Polycystic ovarian syndrome (PCOS) is a major severe ovary disorder affecting 5–10% of reproductive women around the world. PCOS can be considered a metabolic disease because it is often accompanied by obesity and diabetes. Brown adipose tissue (BAT) contains abundant mitochondria and adipokines and has been proven to be effective for treating various metabolic diseases. Recently, allotransplanted BAT successfully recovered the ovarian function of PCOS rat. However, BAT allotransplantation could not be applied to human PCOS; the most potent BAT is from infants, so voluntary donors are almost inaccessible. We recently reported that single BAT xenotransplantation significantly prolonged the fertility of aging mice and did not cause obvious immunorejection. However, PCOS individuals have distinct physiologies from aging mice; thus, it remains essential to study whether xenotransplanted rat BAT can be used for treating PCOS mice. In this study, rat-to-mouse BAT xenotransplantation fortunately did not cause severe rejection reaction, and significantly recovered ovarian functions, indicated by the recovery of fertility, oocyte quality, and the levels of multiple essential genes and kinases. Besides, the blood biochemical index, glucose resistance, and insulin resistance were improved. Moreover, transcriptome analysis showed that the recovered PCOS F0 mother following BAT xenotransplantation could also benefit the F1 generation. Finally, BAT xenotransplantation corrected characteristic gene expression abnormalities found in the ovaries of human PCOS patients. These findings suggest that BAT xenotransplantation could be a novel therapeutic strategy for treating PCOS patients.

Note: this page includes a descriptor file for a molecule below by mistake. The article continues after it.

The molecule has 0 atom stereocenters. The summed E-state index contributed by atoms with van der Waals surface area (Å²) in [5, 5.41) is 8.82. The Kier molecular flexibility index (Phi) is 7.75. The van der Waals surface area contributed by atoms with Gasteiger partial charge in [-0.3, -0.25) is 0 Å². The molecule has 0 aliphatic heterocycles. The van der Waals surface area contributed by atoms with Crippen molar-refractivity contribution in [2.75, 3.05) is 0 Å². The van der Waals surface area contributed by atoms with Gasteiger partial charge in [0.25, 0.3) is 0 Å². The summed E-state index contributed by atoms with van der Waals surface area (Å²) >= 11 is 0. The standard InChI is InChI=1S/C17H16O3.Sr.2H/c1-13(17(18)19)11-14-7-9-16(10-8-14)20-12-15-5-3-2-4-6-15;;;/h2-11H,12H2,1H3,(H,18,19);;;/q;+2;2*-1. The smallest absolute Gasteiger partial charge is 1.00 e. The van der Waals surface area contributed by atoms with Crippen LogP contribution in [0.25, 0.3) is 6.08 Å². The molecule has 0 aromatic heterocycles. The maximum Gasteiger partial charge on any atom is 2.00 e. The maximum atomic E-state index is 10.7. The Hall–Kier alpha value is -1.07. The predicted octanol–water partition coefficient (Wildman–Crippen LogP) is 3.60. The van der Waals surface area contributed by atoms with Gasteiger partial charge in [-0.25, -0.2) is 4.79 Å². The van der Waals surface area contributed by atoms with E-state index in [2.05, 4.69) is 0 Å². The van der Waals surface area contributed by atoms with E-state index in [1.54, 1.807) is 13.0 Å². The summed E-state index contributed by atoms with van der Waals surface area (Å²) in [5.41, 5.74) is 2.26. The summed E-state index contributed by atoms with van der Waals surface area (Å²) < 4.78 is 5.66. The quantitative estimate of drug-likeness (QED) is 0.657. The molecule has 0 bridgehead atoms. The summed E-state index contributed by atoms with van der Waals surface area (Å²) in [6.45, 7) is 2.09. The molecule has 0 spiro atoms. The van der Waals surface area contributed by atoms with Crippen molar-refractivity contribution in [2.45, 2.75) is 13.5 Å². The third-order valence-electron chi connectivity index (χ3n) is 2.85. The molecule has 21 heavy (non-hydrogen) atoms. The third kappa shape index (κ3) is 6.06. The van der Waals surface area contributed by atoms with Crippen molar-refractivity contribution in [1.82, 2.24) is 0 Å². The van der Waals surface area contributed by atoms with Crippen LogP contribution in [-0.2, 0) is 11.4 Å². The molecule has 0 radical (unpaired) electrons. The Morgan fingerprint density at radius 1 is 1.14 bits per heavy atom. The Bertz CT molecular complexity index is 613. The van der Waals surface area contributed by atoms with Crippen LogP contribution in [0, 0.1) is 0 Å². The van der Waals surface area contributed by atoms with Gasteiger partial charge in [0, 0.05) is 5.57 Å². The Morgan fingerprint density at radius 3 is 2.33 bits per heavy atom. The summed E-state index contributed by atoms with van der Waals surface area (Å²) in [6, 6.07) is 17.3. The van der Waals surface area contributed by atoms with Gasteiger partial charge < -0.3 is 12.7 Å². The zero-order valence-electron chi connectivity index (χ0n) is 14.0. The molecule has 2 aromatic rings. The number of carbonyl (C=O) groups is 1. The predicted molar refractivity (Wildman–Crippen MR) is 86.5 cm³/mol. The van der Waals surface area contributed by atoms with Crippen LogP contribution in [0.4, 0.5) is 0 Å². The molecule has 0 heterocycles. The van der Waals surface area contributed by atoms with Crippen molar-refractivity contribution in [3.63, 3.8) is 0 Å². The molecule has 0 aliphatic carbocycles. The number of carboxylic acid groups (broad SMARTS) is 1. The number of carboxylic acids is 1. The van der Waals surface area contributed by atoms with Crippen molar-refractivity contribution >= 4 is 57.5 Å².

Lei Du, Yang Wang, Cong-Rong Li, Liang-Jian Chen, Jin-Yang Cai, Zheng-Rong Xia, Wen-Tao Zeng, Zi-Bin Wang, Xi-Chen Chen, Fan Hu, Dong Zhang, Xiao-Wei Xing, and Zhi-Xia Yang
Qiaoli Cui, Yijing Liao, Yaojing Jiang, Xiaohang Huang, Weihong Tao, Quanquan Zhou, Anna Shao, Ying Zhao, Jia Li, Anran Ma, Zhihong Wang, Li Zhang, Zunyuan Yang, Yinan Liang, Minglin Wu, Zhenyan Yang, Wen Zeng, and Qinghua Wang
Glucagon-like peptide 1 (GLP-1) is an insulinotropic hormone and plays an important role in regulating glucose homeostasis. GLP-1 has a short half-life (t1/2<2 min) due to degrading enzyme dipeptidyl peptidase-IV and rapid kidney clearance, which limits its clinical application as a therapeutic reagent. We demonstrated recently that supaglutide, a novel GLP-1 mimetic generated by recombinant fusion protein techniques, exerted hypoglycemic and beta cell trophic effects in type 2 diabetes db/db mice. In the present study, we examined supaglutide’s therapeutic efficacy and pharmacokinetics in diabetic rhesus monkeys. We found that a single subcutaneous injection of supaglutide of tested doses transiently and significantly reduced blood glucose levels in a dose-dependent fashion in the diabetic monkeys. During a 4-weeks intervention period, treatment of supaglutide of weekly dosing dose-dependently decreased fasting and random blood glucose levels. This was associated with significantly declined plasma fructosamine levels. The repeated administration of supaglutide remarkably also decreased body weight in a dose-dependent fashion accompanied by decreased food intake. Intravenous glucose tolerance test results showed that supaglutide improved glucose tolerance. The intervention also showed enhanced glucose-stimulated insulin secretion and improved lipid profile in diabetic rhesus monkeys. These results reveal that supaglutide exerts beneficial effects in regulating blood glucose and lipid homeostasis in diabetic rhesus monkeys.